Changing how we view chlorine in soil

January 10, 2018

Researchers at Linköping University have studied how combinations of different environmental factors affect the chlorination of organic matter in soils. The results show that the supply of fresh organic compounds, which promote the growth of the microorganisms, increases chlorination. The discovery could mean that chlorine in ecosystems has a different significance than previously believed.

Chlorine is one of the most common elements on earth, and scientists long believed that sodium chloride (common salt) was the most common form. Previous studies at Linköping University have shown that organic chlorine forms dominate in soil, and that an extensive chlorination of organic matter occurs there. But it has not been known what affects these processes. Now the researchers have come one step closer to understanding why so much organic chlorine is bound in the soil.

"There are previous studies into what affects the formation of organic chlorine in the ground, but these investigated one environmental factor at a time. What's unique about this study is that we have studied several factors simultaneously. This has revealed new patterns", says David Bastviken, professor at Linköping University.

The environmental factors that were studied in combination in the new study are soil moisture, nitrate, chloride and carbon. By way of two large experiments with forest soil from the Swedish regions of Kolmården and Linköping, the researchers were able to measure how the various environmental factors affect chlorination. The addition of easily degradable organic carbon forms (such as glucose) was found to increase chlorination significantly. The results have been published in the scientific journal Environmental Science & Technology.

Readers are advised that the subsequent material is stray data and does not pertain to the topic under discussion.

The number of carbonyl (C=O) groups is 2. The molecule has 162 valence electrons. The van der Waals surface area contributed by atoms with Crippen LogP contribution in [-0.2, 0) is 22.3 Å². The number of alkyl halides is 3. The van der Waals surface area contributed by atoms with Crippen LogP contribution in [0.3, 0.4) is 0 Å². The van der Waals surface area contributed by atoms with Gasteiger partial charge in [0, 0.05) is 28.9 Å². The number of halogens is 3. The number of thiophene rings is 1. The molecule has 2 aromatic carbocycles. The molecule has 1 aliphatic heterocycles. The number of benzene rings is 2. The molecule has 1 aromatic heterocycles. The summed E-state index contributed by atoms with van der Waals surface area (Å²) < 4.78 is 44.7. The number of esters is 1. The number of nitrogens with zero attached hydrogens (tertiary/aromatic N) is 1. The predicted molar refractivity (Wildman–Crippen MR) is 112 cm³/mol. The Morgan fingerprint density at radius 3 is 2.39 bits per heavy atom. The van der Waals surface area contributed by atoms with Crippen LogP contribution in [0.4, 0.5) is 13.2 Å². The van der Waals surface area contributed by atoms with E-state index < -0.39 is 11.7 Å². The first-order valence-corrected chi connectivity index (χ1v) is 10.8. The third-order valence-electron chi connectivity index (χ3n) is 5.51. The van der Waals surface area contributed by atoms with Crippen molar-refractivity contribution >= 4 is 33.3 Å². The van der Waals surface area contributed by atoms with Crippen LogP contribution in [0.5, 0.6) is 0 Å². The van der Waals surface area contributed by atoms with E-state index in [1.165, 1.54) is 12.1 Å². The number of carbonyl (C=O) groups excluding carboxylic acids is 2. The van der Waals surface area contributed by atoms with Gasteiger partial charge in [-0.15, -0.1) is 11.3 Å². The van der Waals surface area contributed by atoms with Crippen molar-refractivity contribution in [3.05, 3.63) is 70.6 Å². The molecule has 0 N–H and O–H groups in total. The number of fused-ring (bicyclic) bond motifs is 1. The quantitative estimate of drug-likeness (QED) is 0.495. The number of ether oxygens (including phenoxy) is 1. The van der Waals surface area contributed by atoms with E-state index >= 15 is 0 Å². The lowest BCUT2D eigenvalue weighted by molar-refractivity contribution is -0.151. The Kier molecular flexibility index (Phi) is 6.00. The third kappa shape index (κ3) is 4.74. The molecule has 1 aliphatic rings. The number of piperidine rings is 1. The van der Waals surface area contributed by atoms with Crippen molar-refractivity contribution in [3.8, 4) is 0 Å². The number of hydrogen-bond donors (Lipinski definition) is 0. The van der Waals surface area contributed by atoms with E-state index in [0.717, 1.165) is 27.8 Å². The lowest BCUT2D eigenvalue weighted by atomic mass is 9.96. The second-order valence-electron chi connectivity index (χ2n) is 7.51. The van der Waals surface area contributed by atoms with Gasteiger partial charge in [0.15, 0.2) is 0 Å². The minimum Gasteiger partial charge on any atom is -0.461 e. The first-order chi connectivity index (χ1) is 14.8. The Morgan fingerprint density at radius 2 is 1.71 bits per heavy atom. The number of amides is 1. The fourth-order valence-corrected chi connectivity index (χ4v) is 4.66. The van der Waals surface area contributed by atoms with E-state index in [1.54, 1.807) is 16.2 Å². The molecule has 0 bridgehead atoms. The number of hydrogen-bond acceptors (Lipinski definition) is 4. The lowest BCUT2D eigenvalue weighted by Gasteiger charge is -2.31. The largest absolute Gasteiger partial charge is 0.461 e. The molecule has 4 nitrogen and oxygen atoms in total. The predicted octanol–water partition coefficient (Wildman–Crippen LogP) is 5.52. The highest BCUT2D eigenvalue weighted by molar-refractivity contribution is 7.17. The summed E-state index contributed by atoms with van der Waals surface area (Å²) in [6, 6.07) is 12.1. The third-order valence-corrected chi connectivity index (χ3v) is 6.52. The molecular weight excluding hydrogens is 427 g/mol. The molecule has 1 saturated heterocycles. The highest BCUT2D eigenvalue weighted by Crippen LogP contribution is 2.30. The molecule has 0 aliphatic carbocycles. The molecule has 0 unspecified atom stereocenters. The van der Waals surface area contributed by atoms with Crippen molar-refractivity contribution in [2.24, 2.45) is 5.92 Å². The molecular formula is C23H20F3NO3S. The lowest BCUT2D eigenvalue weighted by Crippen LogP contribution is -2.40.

Chlorination - more than persistent compounds

The main players in the chlorination process are the microorganisms that have the ability to chlorinate the soil. Previously, researchers believed that microorganisms, in particular fungi, chlorinate organic material in order to break it down into smaller 'edible' pieces. The study from Linköping University shows that this is probably not the case.

When the microorganisms are favoured, which in the experiment was done by giving them access to easily obtainable organic carbon, it turned out that chlorination actually increased dramatically. That is, chlorination increased when the microorganisms had easier access to food. Thus, chlorination can have important ecological functions related to the activity of microorganisms, such as dealing with dangerous oxygen radicals that form during metabolism, or being part of the chemical battle that the microorganisms are engaged in, in the competition for resources in the ground.

Chloride in soil has also been considered a non-reactive element, i.e. one that does not react to other chemical elements and compounds.

"However now we show that chloride is reactive. These are ecological functions that we are beginning to discover, and a revised view of chloride is also interesting from a societal perspective. For instance when developing risk models for radioactive waste that includes radioactive chloride", says Teresia Svensson, senior lecturer at Linköping University.